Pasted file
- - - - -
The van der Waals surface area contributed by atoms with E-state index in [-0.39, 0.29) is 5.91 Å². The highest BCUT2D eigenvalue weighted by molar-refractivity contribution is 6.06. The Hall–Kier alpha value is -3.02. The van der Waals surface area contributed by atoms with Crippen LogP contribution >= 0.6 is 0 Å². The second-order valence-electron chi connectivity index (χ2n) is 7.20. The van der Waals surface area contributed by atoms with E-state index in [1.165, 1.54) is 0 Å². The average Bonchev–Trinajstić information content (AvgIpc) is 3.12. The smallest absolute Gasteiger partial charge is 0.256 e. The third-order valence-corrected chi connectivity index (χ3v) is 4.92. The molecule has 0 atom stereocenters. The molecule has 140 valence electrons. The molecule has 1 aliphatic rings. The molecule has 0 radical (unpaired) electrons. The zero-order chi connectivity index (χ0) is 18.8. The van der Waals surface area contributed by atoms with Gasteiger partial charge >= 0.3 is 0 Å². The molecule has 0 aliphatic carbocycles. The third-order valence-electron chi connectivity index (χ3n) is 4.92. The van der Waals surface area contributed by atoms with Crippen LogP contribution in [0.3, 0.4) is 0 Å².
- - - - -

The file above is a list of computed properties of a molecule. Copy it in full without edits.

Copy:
The van der Waals surface area contributed by atoms with E-state index in [-0.39, 0.29) is 5.91 Å². The highest BCUT2D eigenvalue weighted by molar-refractivity contribution is 6.06. The Hall–Kier alpha value is -3.02. The van der Waals surface area contributed by atoms with Crippen LogP contribution >= 0.6 is 0 Å². The second-order valence-electron chi connectivity index (χ2n) is 7.20. The van der Waals surface area contributed by atoms with E-state index in [1.165, 1.54) is 0 Å². The average Bonchev–Trinajstić information content (AvgIpc) is 3.12. The smallest absolute Gasteiger partial charge is 0.256 e. The third-order valence-corrected chi connectivity index (χ3v) is 4.92. The molecule has 0 atom stereocenters. The molecule has 140 valence electrons. The molecule has 1 aliphatic rings. The molecule has 0 radical (unpaired) electrons. The zero-order chi connectivity index (χ0) is 18.8. The van der Waals surface area contributed by atoms with Gasteiger partial charge >= 0.3 is 0 Å². The molecule has 0 aliphatic carbocycles. The third-order valence-electron chi connectivity index (χ3n) is 4.92. The van der Waals surface area contributed by atoms with Crippen LogP contribution in [0.3, 0.4) is 0 Å².